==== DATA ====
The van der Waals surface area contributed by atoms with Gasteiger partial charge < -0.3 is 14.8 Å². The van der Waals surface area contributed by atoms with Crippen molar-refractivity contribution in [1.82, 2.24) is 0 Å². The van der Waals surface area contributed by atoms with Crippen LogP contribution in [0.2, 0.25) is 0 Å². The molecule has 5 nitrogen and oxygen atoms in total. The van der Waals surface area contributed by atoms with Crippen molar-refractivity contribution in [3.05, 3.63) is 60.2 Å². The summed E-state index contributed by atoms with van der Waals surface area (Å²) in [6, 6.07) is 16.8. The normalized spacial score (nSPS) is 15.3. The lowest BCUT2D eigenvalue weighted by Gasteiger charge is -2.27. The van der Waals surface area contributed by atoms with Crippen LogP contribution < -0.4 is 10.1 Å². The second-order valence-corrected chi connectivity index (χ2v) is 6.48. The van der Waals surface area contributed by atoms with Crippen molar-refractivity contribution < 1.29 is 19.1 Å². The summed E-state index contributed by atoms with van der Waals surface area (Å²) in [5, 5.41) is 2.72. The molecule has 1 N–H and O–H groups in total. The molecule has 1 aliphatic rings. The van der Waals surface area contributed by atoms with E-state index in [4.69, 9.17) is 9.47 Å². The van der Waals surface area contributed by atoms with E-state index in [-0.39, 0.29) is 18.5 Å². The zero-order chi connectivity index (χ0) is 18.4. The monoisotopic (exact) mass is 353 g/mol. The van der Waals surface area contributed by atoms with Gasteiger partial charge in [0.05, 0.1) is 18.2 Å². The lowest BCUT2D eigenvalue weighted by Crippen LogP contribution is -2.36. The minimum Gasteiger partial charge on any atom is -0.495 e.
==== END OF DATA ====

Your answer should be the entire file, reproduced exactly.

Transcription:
The van der Waals surface area contributed by atoms with Gasteiger partial charge < -0.3 is 14.8 Å². The van der Waals surface area contributed by atoms with Crippen molar-refractivity contribution in [1.82, 2.24) is 0 Å². The van der Waals surface area contributed by atoms with Crippen LogP contribution in [0.2, 0.25) is 0 Å². The molecule has 5 nitrogen and oxygen atoms in total. The van der Waals surface area contributed by atoms with Crippen molar-refractivity contribution in [3.05, 3.63) is 60.2 Å². The summed E-state index contributed by atoms with van der Waals surface area (Å²) in [6, 6.07) is 16.8. The normalized spacial score (nSPS) is 15.3. The lowest BCUT2D eigenvalue weighted by Gasteiger charge is -2.27. The van der Waals surface area contributed by atoms with Crippen LogP contribution < -0.4 is 10.1 Å². The second-order valence-corrected chi connectivity index (χ2v) is 6.48. The van der Waals surface area contributed by atoms with Crippen molar-refractivity contribution < 1.29 is 19.1 Å². The summed E-state index contributed by atoms with van der Waals surface area (Å²) in [5, 5.41) is 2.72. The molecule has 1 N–H and O–H groups in total. The molecule has 1 aliphatic rings. The van der Waals surface area contributed by atoms with E-state index in [4.69, 9.17) is 9.47 Å². The van der Waals surface area contributed by atoms with E-state index in [-0.39, 0.29) is 18.5 Å². The zero-order chi connectivity index (χ0) is 18.4. The monoisotopic (exact) mass is 353 g/mol. The van der Waals surface area contributed by atoms with Gasteiger partial charge in [0.05, 0.1) is 18.2 Å². The lowest BCUT2D eigenvalue weighted by Crippen LogP contribution is -2.36. The minimum Gasteiger partial charge on any atom is -0.495 e.